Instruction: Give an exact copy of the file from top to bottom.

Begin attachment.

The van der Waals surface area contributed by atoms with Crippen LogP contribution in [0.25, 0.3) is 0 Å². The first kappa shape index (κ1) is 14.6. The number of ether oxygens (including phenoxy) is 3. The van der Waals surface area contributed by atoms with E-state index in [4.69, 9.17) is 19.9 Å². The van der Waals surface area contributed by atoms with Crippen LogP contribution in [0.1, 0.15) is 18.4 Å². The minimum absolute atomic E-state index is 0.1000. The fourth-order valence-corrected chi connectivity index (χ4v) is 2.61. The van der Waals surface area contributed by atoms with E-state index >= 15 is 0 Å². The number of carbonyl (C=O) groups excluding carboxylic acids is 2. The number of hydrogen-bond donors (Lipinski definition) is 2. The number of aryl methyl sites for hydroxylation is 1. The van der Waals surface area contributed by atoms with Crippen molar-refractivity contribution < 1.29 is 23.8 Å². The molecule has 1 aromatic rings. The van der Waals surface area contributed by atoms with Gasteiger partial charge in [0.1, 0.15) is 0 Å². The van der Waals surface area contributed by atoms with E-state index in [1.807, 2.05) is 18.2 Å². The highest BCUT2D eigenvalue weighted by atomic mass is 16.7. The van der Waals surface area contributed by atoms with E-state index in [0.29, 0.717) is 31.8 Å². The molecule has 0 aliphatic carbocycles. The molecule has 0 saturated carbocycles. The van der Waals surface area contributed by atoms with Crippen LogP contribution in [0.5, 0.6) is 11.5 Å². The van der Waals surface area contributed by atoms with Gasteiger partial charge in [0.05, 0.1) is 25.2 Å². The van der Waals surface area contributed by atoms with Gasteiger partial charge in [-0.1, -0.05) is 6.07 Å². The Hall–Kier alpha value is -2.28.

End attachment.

The van der Waals surface area contributed by atoms with Crippen LogP contribution in [0.25, 0.3) is 0 Å². The first kappa shape index (κ1) is 14.6. The number of ether oxygens (including phenoxy) is 3. The van der Waals surface area contributed by atoms with E-state index in [4.69, 9.17) is 19.9 Å². The van der Waals surface area contributed by atoms with Crippen LogP contribution in [0.1, 0.15) is 18.4 Å². The minimum absolute atomic E-state index is 0.1000. The fourth-order valence-corrected chi connectivity index (χ4v) is 2.61. The van der Waals surface area contributed by atoms with E-state index >= 15 is 0 Å². The number of carbonyl (C=O) groups excluding carboxylic acids is 2. The number of hydrogen-bond donors (Lipinski definition) is 2. The number of aryl methyl sites for hydroxylation is 1. The van der Waals surface area contributed by atoms with Crippen molar-refractivity contribution < 1.29 is 23.8 Å². The molecule has 1 aromatic rings. The van der Waals surface area contributed by atoms with Gasteiger partial charge in [0.1, 0.15) is 0 Å². The van der Waals surface area contributed by atoms with E-state index in [1.807, 2.05) is 18.2 Å². The highest BCUT2D eigenvalue weighted by atomic mass is 16.7. The van der Waals surface area contributed by atoms with E-state index in [0.29, 0.717) is 31.8 Å². The molecule has 0 aliphatic carbocycles. The molecule has 0 saturated carbocycles. The van der Waals surface area contributed by atoms with Crippen LogP contribution in [0.5, 0.6) is 11.5 Å². The van der Waals surface area contributed by atoms with Gasteiger partial charge in [0.05, 0.1) is 25.2 Å². The van der Waals surface area contributed by atoms with Gasteiger partial charge in [-0.1, -0.05) is 6.07 Å². The Hall–Kier alpha value is -2.28.